Linda Ronstadt: The Sound of My Voice

It’s so easy to acknowledge the joys and heart in this Linda Ronstadt doc.

Linda Ronstadt has fought against her own cynicisms, and became a music icon. She was a bit reluctant about singing in front of big crowds of fans and working with big time singers; but she had all the material and voice to make it this far.

The documentary, “Linda Ronstadt: The Sound of My Voice,” delves into her music career, starting with her childhood and ending with her Parkinson’s disease, which affected her once dazzling singing abilities. As a music doc, it isn’t as emotionally impactful as the currently entertaining “David Crosby: Remember My Name,” but I does teach us her roots and treks in her life.

It shows us her Mexican side (also part English and German), when, in her hometown of Tucson, Arizona, she fell in love with Mexican music. Especially her late father Gilberto, who sang her some beautiful, peaceful tunes. Of course, she would get in trouble if she sang the Spanish lyrics in her school, but the film doesn’t get into that. That’s the least of our troubles.

In her music career, she started off singing with some of her siblings, until they went their separate ways. And as she keep charging along, she joined forces with the likes of Stone Ponies, Eagles, Emmylou Harris, Jackson Browne, Dolly Parton, and Aaron Neville, among others. Let’s face it: she’s very popular with musicians young and old, invisible or famous.

We also have manager Peter Asher, who discovered her talents after the Beatles’ separation, and uses his previous experiences to expand her horizons. He, too, sees a gift in her.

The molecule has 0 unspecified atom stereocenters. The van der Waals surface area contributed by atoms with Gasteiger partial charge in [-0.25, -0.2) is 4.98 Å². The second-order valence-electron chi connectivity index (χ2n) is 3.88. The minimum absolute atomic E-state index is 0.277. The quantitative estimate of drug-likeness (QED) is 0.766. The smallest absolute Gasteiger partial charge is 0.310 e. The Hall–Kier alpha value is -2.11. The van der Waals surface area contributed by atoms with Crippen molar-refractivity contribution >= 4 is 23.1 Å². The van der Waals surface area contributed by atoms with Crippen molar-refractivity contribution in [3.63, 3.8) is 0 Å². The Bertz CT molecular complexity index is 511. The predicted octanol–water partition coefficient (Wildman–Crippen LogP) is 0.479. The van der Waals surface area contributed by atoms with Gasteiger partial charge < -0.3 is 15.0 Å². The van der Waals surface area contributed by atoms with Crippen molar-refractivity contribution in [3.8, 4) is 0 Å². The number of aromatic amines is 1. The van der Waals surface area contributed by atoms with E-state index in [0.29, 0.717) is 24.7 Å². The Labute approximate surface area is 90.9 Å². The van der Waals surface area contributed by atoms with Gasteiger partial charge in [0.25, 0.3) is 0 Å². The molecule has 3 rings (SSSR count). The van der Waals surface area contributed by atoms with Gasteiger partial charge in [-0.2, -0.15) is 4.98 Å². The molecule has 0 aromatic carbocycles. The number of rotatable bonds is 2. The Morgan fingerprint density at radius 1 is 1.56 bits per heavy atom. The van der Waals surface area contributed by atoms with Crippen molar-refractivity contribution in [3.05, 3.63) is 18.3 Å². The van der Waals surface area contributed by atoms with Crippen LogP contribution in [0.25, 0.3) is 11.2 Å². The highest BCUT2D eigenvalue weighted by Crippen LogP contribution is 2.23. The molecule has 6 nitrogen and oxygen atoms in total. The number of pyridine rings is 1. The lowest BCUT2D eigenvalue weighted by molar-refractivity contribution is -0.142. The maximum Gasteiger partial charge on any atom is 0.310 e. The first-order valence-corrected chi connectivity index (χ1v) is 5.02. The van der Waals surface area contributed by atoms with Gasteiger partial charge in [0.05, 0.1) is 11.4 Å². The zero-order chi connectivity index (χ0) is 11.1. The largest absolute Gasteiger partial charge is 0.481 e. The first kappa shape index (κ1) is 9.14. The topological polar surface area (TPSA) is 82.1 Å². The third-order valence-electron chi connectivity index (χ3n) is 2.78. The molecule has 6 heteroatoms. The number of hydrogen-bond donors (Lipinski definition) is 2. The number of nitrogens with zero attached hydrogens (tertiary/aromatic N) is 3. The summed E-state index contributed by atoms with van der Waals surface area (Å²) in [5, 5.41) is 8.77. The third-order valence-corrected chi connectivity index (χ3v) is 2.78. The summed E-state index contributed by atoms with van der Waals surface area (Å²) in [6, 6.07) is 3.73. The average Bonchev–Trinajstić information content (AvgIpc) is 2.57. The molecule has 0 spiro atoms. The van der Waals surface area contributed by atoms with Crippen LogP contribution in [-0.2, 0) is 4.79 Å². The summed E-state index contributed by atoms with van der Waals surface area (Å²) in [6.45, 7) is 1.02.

The movie doesn’t really give much drama, but there are elements in her life that it discusses. At one point, she had pills to keep her going; when she lost her mother, she decided to follow the works of Ella Fitzgerald, Frank Sinatra, Peggy Lee, and Louis Armstrong; and was able to prove to herself and others that women are capable of anything.

“The Sound of My Voice,” directed by Rob Epstein and Jeffrey Friedman, has enough inspiration to keep fans afloat. It meets almost all the characters in Linda’s life without them being used as marketing billing (like Cameron Crowe or Kevin Kline). It also acknowledges how her taste in music was eclectic, with country, rock, and traditional Mexican music being in her genre. What a respectful way to respect cultures. And I love the archival footage with her performing with mariachi bands. That looks fun.

We see Linda Ronstadt as a beautiful person with more than just lyrics and melody in her heart, but an inspiration for others. She maybe retired today, because of her Parkinson’s disease, but her music will never cease to make her fans dance with joy and serenity.

As a young film critic, I’ve been interested in seeing these music docs, following the success of “Rolling Thunder Revue: A Bob Dylan Story” and “David Crosby: Remember My Name.” I wasn’t born during those years, but I am fascinated to learn about the lives of such great musicians. “The Sound of My Voice” has just joined this group.


Categories: Biography, Documentary, Music

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